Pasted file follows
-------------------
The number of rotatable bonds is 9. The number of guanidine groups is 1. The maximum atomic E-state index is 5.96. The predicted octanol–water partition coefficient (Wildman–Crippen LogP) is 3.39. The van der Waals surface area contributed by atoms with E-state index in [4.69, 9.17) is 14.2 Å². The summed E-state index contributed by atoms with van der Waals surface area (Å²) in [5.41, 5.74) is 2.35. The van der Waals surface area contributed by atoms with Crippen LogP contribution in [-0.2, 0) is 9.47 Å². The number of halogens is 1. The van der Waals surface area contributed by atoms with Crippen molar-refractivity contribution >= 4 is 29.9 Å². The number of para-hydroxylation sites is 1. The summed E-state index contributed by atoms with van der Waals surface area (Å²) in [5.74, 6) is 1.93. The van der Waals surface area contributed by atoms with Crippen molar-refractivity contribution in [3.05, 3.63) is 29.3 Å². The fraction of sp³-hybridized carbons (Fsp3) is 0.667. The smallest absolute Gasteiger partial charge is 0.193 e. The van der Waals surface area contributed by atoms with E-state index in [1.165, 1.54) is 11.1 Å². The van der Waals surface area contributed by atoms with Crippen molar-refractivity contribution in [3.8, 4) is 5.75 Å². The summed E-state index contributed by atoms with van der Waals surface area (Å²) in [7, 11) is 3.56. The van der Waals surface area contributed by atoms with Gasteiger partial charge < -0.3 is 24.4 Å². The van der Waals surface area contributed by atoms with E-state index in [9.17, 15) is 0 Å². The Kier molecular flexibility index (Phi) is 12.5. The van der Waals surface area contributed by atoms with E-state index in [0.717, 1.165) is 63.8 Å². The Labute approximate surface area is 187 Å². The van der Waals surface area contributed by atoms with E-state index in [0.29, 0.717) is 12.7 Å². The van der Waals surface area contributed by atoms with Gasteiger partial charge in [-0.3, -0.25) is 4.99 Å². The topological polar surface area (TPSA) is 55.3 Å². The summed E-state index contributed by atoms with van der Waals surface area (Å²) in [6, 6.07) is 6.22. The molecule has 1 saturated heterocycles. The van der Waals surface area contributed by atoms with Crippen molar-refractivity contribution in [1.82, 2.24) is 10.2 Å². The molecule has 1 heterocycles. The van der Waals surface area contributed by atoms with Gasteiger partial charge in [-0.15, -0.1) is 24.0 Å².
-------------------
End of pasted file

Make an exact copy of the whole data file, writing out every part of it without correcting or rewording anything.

The number of rotatable bonds is 9. The number of guanidine groups is 1. The maximum atomic E-state index is 5.96. The predicted octanol–water partition coefficient (Wildman–Crippen LogP) is 3.39. The van der Waals surface area contributed by atoms with E-state index in [4.69, 9.17) is 14.2 Å². The summed E-state index contributed by atoms with van der Waals surface area (Å²) in [5.41, 5.74) is 2.35. The van der Waals surface area contributed by atoms with Crippen LogP contribution in [-0.2, 0) is 9.47 Å². The number of halogens is 1. The van der Waals surface area contributed by atoms with Crippen molar-refractivity contribution >= 4 is 29.9 Å². The number of para-hydroxylation sites is 1. The summed E-state index contributed by atoms with van der Waals surface area (Å²) in [5.74, 6) is 1.93. The van der Waals surface area contributed by atoms with Crippen molar-refractivity contribution in [3.05, 3.63) is 29.3 Å². The fraction of sp³-hybridized carbons (Fsp3) is 0.667. The smallest absolute Gasteiger partial charge is 0.193 e. The van der Waals surface area contributed by atoms with E-state index in [1.165, 1.54) is 11.1 Å². The van der Waals surface area contributed by atoms with Crippen molar-refractivity contribution in [3.8, 4) is 5.75 Å². The summed E-state index contributed by atoms with van der Waals surface area (Å²) in [7, 11) is 3.56. The van der Waals surface area contributed by atoms with Gasteiger partial charge < -0.3 is 24.4 Å². The van der Waals surface area contributed by atoms with E-state index in [9.17, 15) is 0 Å². The Kier molecular flexibility index (Phi) is 12.5. The van der Waals surface area contributed by atoms with E-state index in [0.717, 1.165) is 63.8 Å². The Labute approximate surface area is 187 Å². The van der Waals surface area contributed by atoms with E-state index in [0.29, 0.717) is 12.7 Å². The van der Waals surface area contributed by atoms with Gasteiger partial charge in [-0.3, -0.25) is 4.99 Å². The topological polar surface area (TPSA) is 55.3 Å². The summed E-state index contributed by atoms with van der Waals surface area (Å²) in [6, 6.07) is 6.22. The molecule has 1 saturated heterocycles. The van der Waals surface area contributed by atoms with Crippen molar-refractivity contribution in [1.82, 2.24) is 10.2 Å². The molecule has 1 heterocycles. The van der Waals surface area contributed by atoms with Gasteiger partial charge in [-0.15, -0.1) is 24.0 Å².